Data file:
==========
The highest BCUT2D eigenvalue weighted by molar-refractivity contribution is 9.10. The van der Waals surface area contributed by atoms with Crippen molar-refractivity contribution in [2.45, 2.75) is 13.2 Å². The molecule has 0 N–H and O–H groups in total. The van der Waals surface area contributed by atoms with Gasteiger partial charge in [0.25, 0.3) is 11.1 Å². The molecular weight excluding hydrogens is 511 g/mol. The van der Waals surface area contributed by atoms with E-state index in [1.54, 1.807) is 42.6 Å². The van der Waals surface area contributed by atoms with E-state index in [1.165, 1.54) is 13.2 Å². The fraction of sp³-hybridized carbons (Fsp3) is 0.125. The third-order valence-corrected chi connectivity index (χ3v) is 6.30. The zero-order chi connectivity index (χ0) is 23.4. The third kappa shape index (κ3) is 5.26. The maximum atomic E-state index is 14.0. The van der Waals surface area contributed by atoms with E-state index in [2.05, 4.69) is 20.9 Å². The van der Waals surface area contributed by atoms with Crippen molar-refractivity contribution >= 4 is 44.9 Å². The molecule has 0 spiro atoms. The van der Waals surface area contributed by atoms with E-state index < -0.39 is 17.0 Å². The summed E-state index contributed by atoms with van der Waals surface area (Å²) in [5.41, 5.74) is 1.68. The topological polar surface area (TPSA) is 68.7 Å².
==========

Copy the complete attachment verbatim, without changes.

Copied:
The highest BCUT2D eigenvalue weighted by molar-refractivity contribution is 9.10. The van der Waals surface area contributed by atoms with Crippen molar-refractivity contribution in [2.45, 2.75) is 13.2 Å². The molecule has 0 N–H and O–H groups in total. The van der Waals surface area contributed by atoms with Gasteiger partial charge in [0.25, 0.3) is 11.1 Å². The molecular weight excluding hydrogens is 511 g/mol. The van der Waals surface area contributed by atoms with E-state index in [1.54, 1.807) is 42.6 Å². The van der Waals surface area contributed by atoms with E-state index in [1.165, 1.54) is 13.2 Å². The fraction of sp³-hybridized carbons (Fsp3) is 0.125. The third-order valence-corrected chi connectivity index (χ3v) is 6.30. The zero-order chi connectivity index (χ0) is 23.4. The third kappa shape index (κ3) is 5.26. The maximum atomic E-state index is 14.0. The van der Waals surface area contributed by atoms with E-state index in [2.05, 4.69) is 20.9 Å². The van der Waals surface area contributed by atoms with Crippen molar-refractivity contribution >= 4 is 44.9 Å². The molecule has 0 spiro atoms. The van der Waals surface area contributed by atoms with E-state index < -0.39 is 17.0 Å². The summed E-state index contributed by atoms with van der Waals surface area (Å²) in [5.41, 5.74) is 1.68. The topological polar surface area (TPSA) is 68.7 Å².